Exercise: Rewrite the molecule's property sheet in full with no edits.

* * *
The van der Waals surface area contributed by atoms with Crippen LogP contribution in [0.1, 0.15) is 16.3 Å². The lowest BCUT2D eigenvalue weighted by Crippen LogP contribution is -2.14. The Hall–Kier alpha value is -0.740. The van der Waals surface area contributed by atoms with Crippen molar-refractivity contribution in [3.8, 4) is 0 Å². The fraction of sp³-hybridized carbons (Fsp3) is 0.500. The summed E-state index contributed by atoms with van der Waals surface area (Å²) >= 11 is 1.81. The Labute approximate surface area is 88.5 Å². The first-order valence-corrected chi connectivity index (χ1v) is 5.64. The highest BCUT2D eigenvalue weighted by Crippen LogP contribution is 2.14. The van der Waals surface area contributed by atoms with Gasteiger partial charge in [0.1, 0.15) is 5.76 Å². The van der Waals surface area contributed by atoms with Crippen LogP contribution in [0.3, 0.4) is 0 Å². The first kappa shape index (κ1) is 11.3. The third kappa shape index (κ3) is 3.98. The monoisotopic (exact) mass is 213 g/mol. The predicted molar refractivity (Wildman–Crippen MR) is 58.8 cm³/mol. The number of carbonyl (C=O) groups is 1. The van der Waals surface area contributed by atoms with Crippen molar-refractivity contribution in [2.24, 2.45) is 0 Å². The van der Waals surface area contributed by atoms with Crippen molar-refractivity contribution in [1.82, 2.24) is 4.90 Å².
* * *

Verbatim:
The van der Waals surface area contributed by atoms with Crippen LogP contribution in [0.1, 0.15) is 16.3 Å². The lowest BCUT2D eigenvalue weighted by Crippen LogP contribution is -2.14. The Hall–Kier alpha value is -0.740. The van der Waals surface area contributed by atoms with Crippen molar-refractivity contribution in [3.8, 4) is 0 Å². The fraction of sp³-hybridized carbons (Fsp3) is 0.500. The summed E-state index contributed by atoms with van der Waals surface area (Å²) >= 11 is 1.81. The Labute approximate surface area is 88.5 Å². The first-order valence-corrected chi connectivity index (χ1v) is 5.64. The highest BCUT2D eigenvalue weighted by Crippen LogP contribution is 2.14. The van der Waals surface area contributed by atoms with Gasteiger partial charge in [0.1, 0.15) is 5.76 Å². The van der Waals surface area contributed by atoms with Crippen LogP contribution in [0.3, 0.4) is 0 Å². The first kappa shape index (κ1) is 11.3. The third kappa shape index (κ3) is 3.98. The monoisotopic (exact) mass is 213 g/mol. The predicted molar refractivity (Wildman–Crippen MR) is 58.8 cm³/mol. The number of carbonyl (C=O) groups is 1. The van der Waals surface area contributed by atoms with Crippen molar-refractivity contribution in [2.24, 2.45) is 0 Å². The van der Waals surface area contributed by atoms with Crippen molar-refractivity contribution in [1.82, 2.24) is 4.90 Å².